May 2011 Editor's Note

There’s no denying that a vivarium containing both herps and plants can be an eye-catcher. Artificial plants can be used, but live plants add their own special, natural appeal. Hobbyists who enjoy naturalistic vivariums should be excited over one article in particular in this issue, a first for us that adds a new wrinkle to the idea of keeping live plants in a vivarium. On page 50 is “Vivarium Plants With Bite,” Paul Riddell’s article about carnivorous plants that can be kept with an assortment of reptiles and amphibians.

Carnivorous plants have a mysterious allure. Who doesn’t find the idea of a meat-eating plant fascinating? I’ve tried my hand at keeping Venus fly traps. They all quickly died, and I suspect Venus flytrap deaths due to ignorance on the keeper’s part may be the horticultural equivalent of the mass deaths of red-eared slider hatchlings in the early days of herpkeeping. Venus fly traps, as the article reveals, are not easy to keep. However, there are other carnivorous plants, such as pitcher plants and other species — some quite attractive — that are more forgiving in regard to care. These can often be kept safely with tropical herps, such as treefrogs, anoles, day geckos, dart frogs and others, so hobbyists with a penchant for naturalistic vivariums may want to consider them.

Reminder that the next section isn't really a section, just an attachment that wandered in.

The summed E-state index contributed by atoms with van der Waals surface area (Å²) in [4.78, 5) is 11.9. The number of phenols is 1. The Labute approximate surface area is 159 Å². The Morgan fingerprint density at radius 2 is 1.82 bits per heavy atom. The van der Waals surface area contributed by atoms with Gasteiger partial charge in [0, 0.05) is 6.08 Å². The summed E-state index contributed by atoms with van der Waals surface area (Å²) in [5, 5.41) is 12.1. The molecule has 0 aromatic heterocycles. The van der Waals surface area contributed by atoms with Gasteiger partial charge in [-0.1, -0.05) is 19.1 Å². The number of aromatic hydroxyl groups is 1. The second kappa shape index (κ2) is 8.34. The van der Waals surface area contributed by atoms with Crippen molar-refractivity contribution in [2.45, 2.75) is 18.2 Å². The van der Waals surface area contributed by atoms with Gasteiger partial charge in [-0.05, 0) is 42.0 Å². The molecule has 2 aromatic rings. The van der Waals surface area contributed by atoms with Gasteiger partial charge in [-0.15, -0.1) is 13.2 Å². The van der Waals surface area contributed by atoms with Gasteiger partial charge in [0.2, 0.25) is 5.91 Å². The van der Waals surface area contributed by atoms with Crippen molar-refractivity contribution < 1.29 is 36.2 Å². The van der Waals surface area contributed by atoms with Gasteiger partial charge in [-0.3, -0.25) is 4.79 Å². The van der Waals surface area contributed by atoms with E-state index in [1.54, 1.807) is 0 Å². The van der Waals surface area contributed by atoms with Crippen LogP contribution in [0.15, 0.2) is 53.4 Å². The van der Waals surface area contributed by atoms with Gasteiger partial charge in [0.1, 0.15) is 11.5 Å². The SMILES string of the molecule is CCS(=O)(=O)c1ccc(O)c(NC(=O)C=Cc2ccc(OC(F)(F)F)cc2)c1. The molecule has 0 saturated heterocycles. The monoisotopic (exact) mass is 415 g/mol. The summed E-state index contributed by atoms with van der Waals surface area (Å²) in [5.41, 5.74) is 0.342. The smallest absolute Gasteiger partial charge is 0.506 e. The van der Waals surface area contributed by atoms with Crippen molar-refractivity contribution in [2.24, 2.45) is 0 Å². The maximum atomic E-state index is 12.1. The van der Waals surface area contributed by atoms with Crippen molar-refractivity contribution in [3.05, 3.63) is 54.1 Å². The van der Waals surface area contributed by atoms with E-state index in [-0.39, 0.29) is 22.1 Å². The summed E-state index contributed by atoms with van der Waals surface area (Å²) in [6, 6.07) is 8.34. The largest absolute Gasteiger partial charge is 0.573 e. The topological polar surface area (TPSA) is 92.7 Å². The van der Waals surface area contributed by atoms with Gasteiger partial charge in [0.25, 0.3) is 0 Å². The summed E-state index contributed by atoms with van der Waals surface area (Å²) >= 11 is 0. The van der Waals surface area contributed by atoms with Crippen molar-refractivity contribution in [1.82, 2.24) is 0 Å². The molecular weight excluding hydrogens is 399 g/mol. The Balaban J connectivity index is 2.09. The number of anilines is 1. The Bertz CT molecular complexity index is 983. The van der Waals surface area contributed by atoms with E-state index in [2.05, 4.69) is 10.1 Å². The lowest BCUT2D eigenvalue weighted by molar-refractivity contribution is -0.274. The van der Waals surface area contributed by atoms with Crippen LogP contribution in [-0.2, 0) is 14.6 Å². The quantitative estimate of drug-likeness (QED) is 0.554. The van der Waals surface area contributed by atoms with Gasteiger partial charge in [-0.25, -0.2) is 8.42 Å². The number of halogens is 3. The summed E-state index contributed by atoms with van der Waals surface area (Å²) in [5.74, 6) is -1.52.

Carnivorous plants can be very interesting to keep with herps, but choose carefully or you may be missing a favorite treefrog!

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